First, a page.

Stroke survivor shares life changing story

Roger Schwertfager, a stroke survivor, shares his story with NewsChannel 15 about what it was like when he had a stroke.

FORT WAYNE, Ind. (WANE) Thursday marks World Stroke Day, a day where groups come together to raise awareness about the number five cause of death and a leading cause of disability in the United States, according to the American Stroke Association.  

One survivor has spent more than half a year recovering from a stroke. It was a year ago when Roger Schwertfager first fell down.

“I got up, went to the bathroom and fell down again and went back to bed. I just thought I was too sleepy, you know,” he explained.

But the next day when he went to run errands, he kept drifting to the right in his car.

“I didn’t know I had a stroke. I thought I was pulling to the right and thought there was something wrong with my [heart device.]”

Schwertfager first started having issues with his heart years ago. He has an LVAD, or left ventricular assist device, that helps his heart.

Thinking it was his LVAD, Schwertfager drove to his son’s house. But when he arrived, there was a problem.

“When I took my [sun] glasses off, the whole side of my face was black and blue,” he said. “I couldn’t talk.”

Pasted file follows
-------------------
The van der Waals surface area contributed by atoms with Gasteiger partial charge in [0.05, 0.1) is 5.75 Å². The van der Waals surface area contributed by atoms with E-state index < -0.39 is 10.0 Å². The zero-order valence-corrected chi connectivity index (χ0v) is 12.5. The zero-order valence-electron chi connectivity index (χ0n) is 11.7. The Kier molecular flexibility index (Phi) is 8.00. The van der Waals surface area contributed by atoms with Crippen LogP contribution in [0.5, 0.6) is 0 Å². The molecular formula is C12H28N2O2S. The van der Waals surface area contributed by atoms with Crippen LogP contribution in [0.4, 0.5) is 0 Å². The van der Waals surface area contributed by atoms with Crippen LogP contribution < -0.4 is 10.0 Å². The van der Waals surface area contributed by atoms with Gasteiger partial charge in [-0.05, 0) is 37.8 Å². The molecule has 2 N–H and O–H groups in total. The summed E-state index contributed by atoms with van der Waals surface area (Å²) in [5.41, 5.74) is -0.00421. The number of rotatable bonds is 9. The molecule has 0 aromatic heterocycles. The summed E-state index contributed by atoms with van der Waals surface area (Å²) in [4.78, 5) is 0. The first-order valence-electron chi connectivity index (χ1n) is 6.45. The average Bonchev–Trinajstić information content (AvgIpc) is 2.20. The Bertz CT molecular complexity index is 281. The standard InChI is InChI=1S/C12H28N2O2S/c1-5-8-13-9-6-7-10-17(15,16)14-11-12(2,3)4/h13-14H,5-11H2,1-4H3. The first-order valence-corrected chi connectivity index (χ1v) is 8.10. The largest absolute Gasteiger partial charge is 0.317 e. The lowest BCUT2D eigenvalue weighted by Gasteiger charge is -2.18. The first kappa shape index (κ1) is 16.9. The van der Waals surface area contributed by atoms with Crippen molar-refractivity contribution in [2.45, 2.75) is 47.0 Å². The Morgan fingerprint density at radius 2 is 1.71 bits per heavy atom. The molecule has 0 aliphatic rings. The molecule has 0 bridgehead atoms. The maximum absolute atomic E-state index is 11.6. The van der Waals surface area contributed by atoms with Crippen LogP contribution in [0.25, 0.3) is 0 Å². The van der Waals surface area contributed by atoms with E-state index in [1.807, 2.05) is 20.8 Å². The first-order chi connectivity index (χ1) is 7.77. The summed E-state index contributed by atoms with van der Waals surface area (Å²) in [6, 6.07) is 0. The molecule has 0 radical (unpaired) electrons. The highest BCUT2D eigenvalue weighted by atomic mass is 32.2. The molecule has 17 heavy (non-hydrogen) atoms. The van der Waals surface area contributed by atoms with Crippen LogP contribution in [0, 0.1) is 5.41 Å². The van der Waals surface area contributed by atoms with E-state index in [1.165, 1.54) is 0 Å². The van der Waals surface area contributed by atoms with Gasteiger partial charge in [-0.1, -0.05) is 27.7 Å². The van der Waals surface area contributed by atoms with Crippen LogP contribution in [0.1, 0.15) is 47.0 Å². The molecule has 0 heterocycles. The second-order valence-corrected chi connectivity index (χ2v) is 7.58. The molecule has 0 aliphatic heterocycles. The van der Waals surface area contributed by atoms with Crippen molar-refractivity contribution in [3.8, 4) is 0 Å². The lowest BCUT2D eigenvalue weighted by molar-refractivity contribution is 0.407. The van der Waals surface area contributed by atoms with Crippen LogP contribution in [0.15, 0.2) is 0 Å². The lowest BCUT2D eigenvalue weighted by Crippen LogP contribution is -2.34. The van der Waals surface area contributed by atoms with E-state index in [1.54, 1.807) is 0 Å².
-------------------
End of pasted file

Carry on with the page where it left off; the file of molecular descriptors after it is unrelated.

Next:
Schwertfager was taken to the emergency room. He ended up spending three weeks in the hospital and more than a month in rehab. He continues to go to physical therapy, takes medication, and goes to see his cardiologist once a month.

He worked in marketing for years and said when he first couldn’t talk it was difficult.

“I used to talk all the time and give speeches, go overseas. Because of my stroke, I’m slower and that’s very frustrating.”

Schwertfager’s made a lot of progress. He’s now able to walk and talk. The only issue he said he’ll have the rest of his life is some numbness in his fingers on his right hand.

But Schwertfager is one of the lucky ones. Stroke kills nearly 129,000 people a year and The American Stroke Association estimates 795,000 Americans each year suffers from a new or recurring stroke. If it appears someone is having a stroke, call medics immediately, and remember the acronym F-A-S-T, face drooping- arm weakness, speech difficulty, time to call. For more information on strokes, click here.

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